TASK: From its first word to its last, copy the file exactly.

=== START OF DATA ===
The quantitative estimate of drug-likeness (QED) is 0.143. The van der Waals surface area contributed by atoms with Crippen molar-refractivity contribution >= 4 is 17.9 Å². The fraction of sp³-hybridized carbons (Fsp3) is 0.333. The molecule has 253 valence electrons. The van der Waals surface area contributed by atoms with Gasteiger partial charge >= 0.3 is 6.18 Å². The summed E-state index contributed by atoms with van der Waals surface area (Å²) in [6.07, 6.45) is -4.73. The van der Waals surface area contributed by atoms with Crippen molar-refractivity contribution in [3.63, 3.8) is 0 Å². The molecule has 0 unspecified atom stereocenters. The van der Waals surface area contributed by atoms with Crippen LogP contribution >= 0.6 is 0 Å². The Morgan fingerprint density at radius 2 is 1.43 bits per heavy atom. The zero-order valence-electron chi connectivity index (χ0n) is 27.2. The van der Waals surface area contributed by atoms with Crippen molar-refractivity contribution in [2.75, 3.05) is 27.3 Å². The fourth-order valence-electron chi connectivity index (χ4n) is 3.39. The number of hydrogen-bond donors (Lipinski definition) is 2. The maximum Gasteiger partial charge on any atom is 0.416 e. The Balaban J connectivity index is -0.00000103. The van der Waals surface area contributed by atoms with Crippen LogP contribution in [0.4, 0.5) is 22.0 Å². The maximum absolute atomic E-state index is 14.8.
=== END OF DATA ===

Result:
The quantitative estimate of drug-likeness (QED) is 0.143. The van der Waals surface area contributed by atoms with Crippen molar-refractivity contribution >= 4 is 17.9 Å². The fraction of sp³-hybridized carbons (Fsp3) is 0.333. The molecule has 253 valence electrons. The van der Waals surface area contributed by atoms with Gasteiger partial charge >= 0.3 is 6.18 Å². The summed E-state index contributed by atoms with van der Waals surface area (Å²) in [6.07, 6.45) is -4.73. The van der Waals surface area contributed by atoms with Crippen molar-refractivity contribution in [3.63, 3.8) is 0 Å². The molecule has 0 unspecified atom stereocenters. The van der Waals surface area contributed by atoms with Crippen LogP contribution >= 0.6 is 0 Å². The Morgan fingerprint density at radius 2 is 1.43 bits per heavy atom. The zero-order valence-electron chi connectivity index (χ0n) is 27.2. The van der Waals surface area contributed by atoms with Crippen molar-refractivity contribution in [2.75, 3.05) is 27.3 Å². The fourth-order valence-electron chi connectivity index (χ4n) is 3.39. The number of hydrogen-bond donors (Lipinski definition) is 2. The maximum Gasteiger partial charge on any atom is 0.416 e. The Balaban J connectivity index is -0.00000103. The van der Waals surface area contributed by atoms with Crippen LogP contribution in [0.4, 0.5) is 22.0 Å². The maximum absolute atomic E-state index is 14.8.